Learning from Failure

Signium invited 35 distinguished leaders to an informal evening event for an opportunity to network and discuss topical business issues. The theme of the evening was 'Learning from Failure' and included a panel discussion followed by Q&A


The evening was hosted by Signium UK Managing Partner Alastair Paton who posed questions to the panel consisting of Matt Pullen; Managing Director UK & Ireland at AkzoNobel Decorative Coatings; Neil Fraser, Formerly Executive Chair & CEO of Produce World Group Limited; Steve Philpott, Chairman of Swimming Nature and Mosaic Spa & Health Clubs; Mike Fairman, CEO of GiffGaff and Peter Oden, Commercial Director at Belazu Ingredient Company.

Aside from its dictionary definition, there are clearly different views on what failure means in a business setting. The most optimistic definition offered was one that sees failure as “just finding another way of not succeeding” with general agreement that whilst failure fundamentally means not achieving desired goals, it is important to learn from the process and understand what needed to have happened differently at the beginning and middle of the process, not just focus on the end result. 

Failure is universally seen as inevitable, particularly if organisations want to push the boundaries of innovation. Whilst there was a general view that failure itself shouldn’t be celebrated, the lessons from failure should be communicated widely in order to drive continuous improvement.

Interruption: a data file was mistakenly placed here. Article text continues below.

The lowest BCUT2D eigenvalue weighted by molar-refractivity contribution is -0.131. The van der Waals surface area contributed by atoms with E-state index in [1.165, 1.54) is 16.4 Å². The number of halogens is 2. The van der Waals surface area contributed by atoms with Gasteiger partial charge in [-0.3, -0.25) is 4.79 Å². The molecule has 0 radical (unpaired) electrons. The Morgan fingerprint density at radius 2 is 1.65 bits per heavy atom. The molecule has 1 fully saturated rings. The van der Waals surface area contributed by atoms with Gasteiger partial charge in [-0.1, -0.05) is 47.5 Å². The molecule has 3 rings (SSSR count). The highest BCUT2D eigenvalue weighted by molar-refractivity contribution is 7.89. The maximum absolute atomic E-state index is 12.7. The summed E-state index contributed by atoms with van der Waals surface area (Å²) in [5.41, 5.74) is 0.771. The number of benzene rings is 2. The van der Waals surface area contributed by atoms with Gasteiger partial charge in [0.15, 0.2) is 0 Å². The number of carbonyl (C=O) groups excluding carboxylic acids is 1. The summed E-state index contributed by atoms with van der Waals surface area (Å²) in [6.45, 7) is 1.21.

Advice from the panel in mitigating some of the risk in decisions involved using all data points at your disposal, including hard financial data and statistics through to the judgment of experts in relevant fields. Whilst risk in decisions cannot be fully eradicated, it can at least be quantified so that pros and cons can better understood to bring more certainty. As one of the panel pointed out “doing something always has a degree of risk and doing nothing is rarely an option” so leaders constantly have to evaluate and take risks in order to progress.

Culture was also at the centre of much of the discussion with audience members keen to hear how leaders can create a climate where failure is tolerated or even encouraged. It is clear that actions speaks louder than words with our panel feeling that leaders need to empower their teams to make decisions with the potential of failing but then need to be there to support and ensure learning when things do not go to plan.
There were a number of key themes and lessons that came through during the discussion, best summed up in the following quotes:

  • Success has many fathers, the opposite is generally true in terms of failure
  • Leaders need to encourage collective responsibility. They should share in the failure and pass on the success
  • Learning from failure is about corrective action not blame
  • If (and when) you fail, fail fast, learn, go again

The prevailing view from both the panel and assembled guests was that failure should always be seen as an opportunity to learn and it is about how organisations and their leaders extract and use this learning that ultimately determines whether something is indeed a failure.

The evening itself was resoundingly judged to be a success with a good mix of learning, debate, networking and socialising, a combination we will continue to facilitate in future events. We hope to see you at the next one!